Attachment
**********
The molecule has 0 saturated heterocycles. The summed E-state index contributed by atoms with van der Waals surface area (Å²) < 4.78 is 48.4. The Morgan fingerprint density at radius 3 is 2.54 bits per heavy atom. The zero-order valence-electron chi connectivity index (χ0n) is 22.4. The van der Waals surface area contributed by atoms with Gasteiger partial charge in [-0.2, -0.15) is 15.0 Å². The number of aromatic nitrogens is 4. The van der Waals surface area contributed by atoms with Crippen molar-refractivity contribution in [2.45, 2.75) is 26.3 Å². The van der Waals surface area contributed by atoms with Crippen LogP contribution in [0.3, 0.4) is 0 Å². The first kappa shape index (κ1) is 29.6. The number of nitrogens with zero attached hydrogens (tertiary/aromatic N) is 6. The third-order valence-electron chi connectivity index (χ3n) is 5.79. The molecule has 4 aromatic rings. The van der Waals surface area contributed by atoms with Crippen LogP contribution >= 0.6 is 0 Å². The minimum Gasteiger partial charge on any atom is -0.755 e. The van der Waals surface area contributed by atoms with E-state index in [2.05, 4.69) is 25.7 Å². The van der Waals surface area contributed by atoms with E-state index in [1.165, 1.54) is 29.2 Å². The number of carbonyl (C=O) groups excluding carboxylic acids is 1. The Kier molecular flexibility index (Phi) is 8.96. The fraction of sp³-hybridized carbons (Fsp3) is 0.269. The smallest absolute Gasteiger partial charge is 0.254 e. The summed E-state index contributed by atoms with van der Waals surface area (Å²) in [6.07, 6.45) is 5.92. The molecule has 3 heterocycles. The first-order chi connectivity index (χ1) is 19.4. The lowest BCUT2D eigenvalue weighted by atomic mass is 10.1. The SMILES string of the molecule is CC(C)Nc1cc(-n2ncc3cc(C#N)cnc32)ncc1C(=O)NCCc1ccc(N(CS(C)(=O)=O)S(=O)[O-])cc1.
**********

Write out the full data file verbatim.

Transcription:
The molecule has 0 saturated heterocycles. The summed E-state index contributed by atoms with van der Waals surface area (Å²) < 4.78 is 48.4. The Morgan fingerprint density at radius 3 is 2.54 bits per heavy atom. The zero-order valence-electron chi connectivity index (χ0n) is 22.4. The van der Waals surface area contributed by atoms with Gasteiger partial charge in [-0.2, -0.15) is 15.0 Å². The number of aromatic nitrogens is 4. The van der Waals surface area contributed by atoms with Crippen molar-refractivity contribution in [2.45, 2.75) is 26.3 Å². The van der Waals surface area contributed by atoms with Crippen LogP contribution in [0.3, 0.4) is 0 Å². The first kappa shape index (κ1) is 29.6. The number of nitrogens with zero attached hydrogens (tertiary/aromatic N) is 6. The third-order valence-electron chi connectivity index (χ3n) is 5.79. The molecule has 4 aromatic rings. The van der Waals surface area contributed by atoms with Crippen LogP contribution >= 0.6 is 0 Å². The minimum Gasteiger partial charge on any atom is -0.755 e. The van der Waals surface area contributed by atoms with E-state index in [2.05, 4.69) is 25.7 Å². The van der Waals surface area contributed by atoms with E-state index in [1.165, 1.54) is 29.2 Å². The number of carbonyl (C=O) groups excluding carboxylic acids is 1. The Kier molecular flexibility index (Phi) is 8.96. The fraction of sp³-hybridized carbons (Fsp3) is 0.269. The smallest absolute Gasteiger partial charge is 0.254 e. The summed E-state index contributed by atoms with van der Waals surface area (Å²) in [6.07, 6.45) is 5.92. The molecule has 3 heterocycles. The first-order chi connectivity index (χ1) is 19.4. The lowest BCUT2D eigenvalue weighted by atomic mass is 10.1. The SMILES string of the molecule is CC(C)Nc1cc(-n2ncc3cc(C#N)cnc32)ncc1C(=O)NCCc1ccc(N(CS(C)(=O)=O)S(=O)[O-])cc1.